Hate LeBron all you want

LeBron James has become the most polarizing figure in sports, despite his second consecutive NBA title and Finals MVP.

People still hate him, yes, hate him, because he left the Cleveland Cavaliers for the Miami Heat.

They hate him because he joined up with two friends, two superstar friends, to try and win an NBA title, despite using his right to do so as a free agent, a right he earned. Fans say pro players don't care about winning. Here's a guy who mapped out his future with the sole intent of winning championships.

They hate him because he foolishly went on television, at a Boys and Girls Club in Greenwich, Conn. none the less, to announce his free-agent decision.

They hate him because of his silly "not one, not two, not three..." speech at a Miami Heat pep rally when he signed.

They hate the Miami Heat because of him. They hate players like Dwyane Wade, and Chris Bosh, and Shane Battier, and Ray Allen, all hard-working men, because of him.

They hate him because the uninformed consider him at a level of Michael Jordan, the greatest of all time. He never put himself on that pedestal, mind you, others did.

They hate him because he's not the greatest.

But, they hate him most of all, because he is great.

"I can't worry about what people say about me," James said from the podium after receiving his second straight NBA Finals MVP Award.

Yes, he's polarizing because, through all of that hate, his basketball skill puts him so far above any rational ceiling of greatness.

How can you hate a man who, in the biggest game of his career, scored 37 points, grabbed 12 rebounds and committed only two turnovers?

In a Game 7, where the pressure was solely on him, not Wade, not Bosh, all on him, James shot 12-for-23 from the field, 5-for-10 from the 3-point line and a perfect 8-for-8 from the foul line. Shooting was his weakness, remember.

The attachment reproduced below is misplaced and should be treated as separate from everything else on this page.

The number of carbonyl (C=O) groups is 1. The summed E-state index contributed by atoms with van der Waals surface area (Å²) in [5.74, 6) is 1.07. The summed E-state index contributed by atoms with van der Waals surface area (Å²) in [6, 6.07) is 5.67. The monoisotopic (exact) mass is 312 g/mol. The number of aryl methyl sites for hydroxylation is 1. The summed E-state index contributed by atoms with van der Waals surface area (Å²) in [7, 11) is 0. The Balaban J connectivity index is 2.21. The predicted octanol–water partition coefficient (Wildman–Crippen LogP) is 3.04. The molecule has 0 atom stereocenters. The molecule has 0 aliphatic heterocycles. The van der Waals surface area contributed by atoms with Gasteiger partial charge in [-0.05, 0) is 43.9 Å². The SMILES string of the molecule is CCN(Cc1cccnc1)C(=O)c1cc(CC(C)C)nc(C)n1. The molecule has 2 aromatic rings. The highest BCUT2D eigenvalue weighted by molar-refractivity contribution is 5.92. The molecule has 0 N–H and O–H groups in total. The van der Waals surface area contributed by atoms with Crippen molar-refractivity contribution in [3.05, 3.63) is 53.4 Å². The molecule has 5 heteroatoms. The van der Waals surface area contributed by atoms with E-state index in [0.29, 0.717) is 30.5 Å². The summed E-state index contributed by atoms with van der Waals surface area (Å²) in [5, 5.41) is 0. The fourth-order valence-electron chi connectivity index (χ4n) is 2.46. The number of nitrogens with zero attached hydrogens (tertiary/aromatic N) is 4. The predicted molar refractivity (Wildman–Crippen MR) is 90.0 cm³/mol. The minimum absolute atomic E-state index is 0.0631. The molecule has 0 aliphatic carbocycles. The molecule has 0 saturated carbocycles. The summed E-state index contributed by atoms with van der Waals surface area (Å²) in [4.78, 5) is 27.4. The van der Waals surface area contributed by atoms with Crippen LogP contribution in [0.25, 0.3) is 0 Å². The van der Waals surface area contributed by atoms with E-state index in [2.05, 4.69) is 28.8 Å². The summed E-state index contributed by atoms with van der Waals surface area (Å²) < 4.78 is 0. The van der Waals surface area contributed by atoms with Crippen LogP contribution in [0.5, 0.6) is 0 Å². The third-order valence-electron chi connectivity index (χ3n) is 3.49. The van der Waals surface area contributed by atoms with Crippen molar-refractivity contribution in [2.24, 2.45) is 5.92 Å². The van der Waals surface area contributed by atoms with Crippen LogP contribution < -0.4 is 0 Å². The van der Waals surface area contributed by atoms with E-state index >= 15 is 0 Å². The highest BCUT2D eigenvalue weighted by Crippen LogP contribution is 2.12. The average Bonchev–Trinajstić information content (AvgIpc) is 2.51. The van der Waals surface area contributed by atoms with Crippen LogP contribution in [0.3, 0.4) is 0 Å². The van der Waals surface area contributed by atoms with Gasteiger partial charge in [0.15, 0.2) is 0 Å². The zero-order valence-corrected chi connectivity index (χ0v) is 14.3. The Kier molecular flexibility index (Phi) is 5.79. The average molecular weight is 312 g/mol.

In the fourth quarter of the biggest game of his life, he scored nine points, grabbed five rebounds, went 3-for-3 from the free-throw line and had two steals.

"It became time. He always rises to the occasion when it matters the most, when the competition is fiercest," said his coach, Erik Spoelstra.

He did it all with a combined zero points from Bosh, Allen and Mike Miller in Game 7. Three of the eight guys who played real minutes didn't score a single point. James didn't carry them, did he?

The knock was James didn't want the ball late. He hit the pull-up dagger jumper to ice the victory.

Oh, and he played 45 minutes.

Those who hate will begrudgingly give him respect for the way he played.

There is absolutely no way to criticize LeBron James the basketball player. None. If you knock a single thing about his play, your hate is transparent. Your credibility, nonexistent. You expose yourself to ridicule.

But it's still fair to hate him, right?

It wasn't him who went over and hugged Tim Duncan after this heart-breaking loss for the San Antonio Spurs, a team that had one hand on the Larry O'Brien Trophy with five seconds left in Game 6 and a great chance in Game 7.

It wasn't James who went over and hugged the seemingly un-huggable Gregg Popovich to congratulate him on a hard-fought battle.

It wasn't him who started his remarks after winning the Finals MVP by gushing about the Spurs.

Yeah, he deserves your hate.

Well, wait, there's all of those off the court incidents. Oops, not a one.

He's marrying his high-school sweetheart. He's practically Richie Cunningham.

But he warrants hate.

He couldn't win it on his own. He had to go with Wade and Bosh to win titles. The guys before him didn't have to go elsewhere to do that.

Never mind that free agency rules were different back then, but who won a title by themselves? Maybe, Hakeem Olajuwon in Houston's first title, but think about that statement a little.

Michael Jordan didn't win alone. Scottie Pippen and Dennis Rodman are in the Hall of Fame.

Magic Johnson didn't win alone. Kareem Abdul-Jabbar and James Worthy are in the Hall of Fame.

Larry Bird didn't win alone. Kevin McHale, Robert Parish and Dennis Johnson are in the Hall of Fame.

Tim Duncan didn't win alone. David Robinson is in the Hall of Fame and Tony Parker and Manu Ginobili will be one day.

Wilt Chamberlain didn't win alone. Kobe Bryant didn't win alone. No one does.

Can you win a title with Eric Snow, Daniel Gibson, Drew Gooden and Zydrunas Ilgauskas? No. Did James pull a power play and say, "drop these clowns, or I bolt." No. He's just supposed to stay in Cleveland and win somehow by himself.

But he left, and he did it on national TV. That's the biggest sin he committed.

"He takes a lot of heat," said Battier. "Hopefully with two titles he'll get more benefit of the doubt."

Ignore his greatness. Ignore what a seemingly decent person he is.

Hate him all you want, just acknowledge, he is the best in the world at this moment.

"I want to be one of the greatest to ever play the game," James said.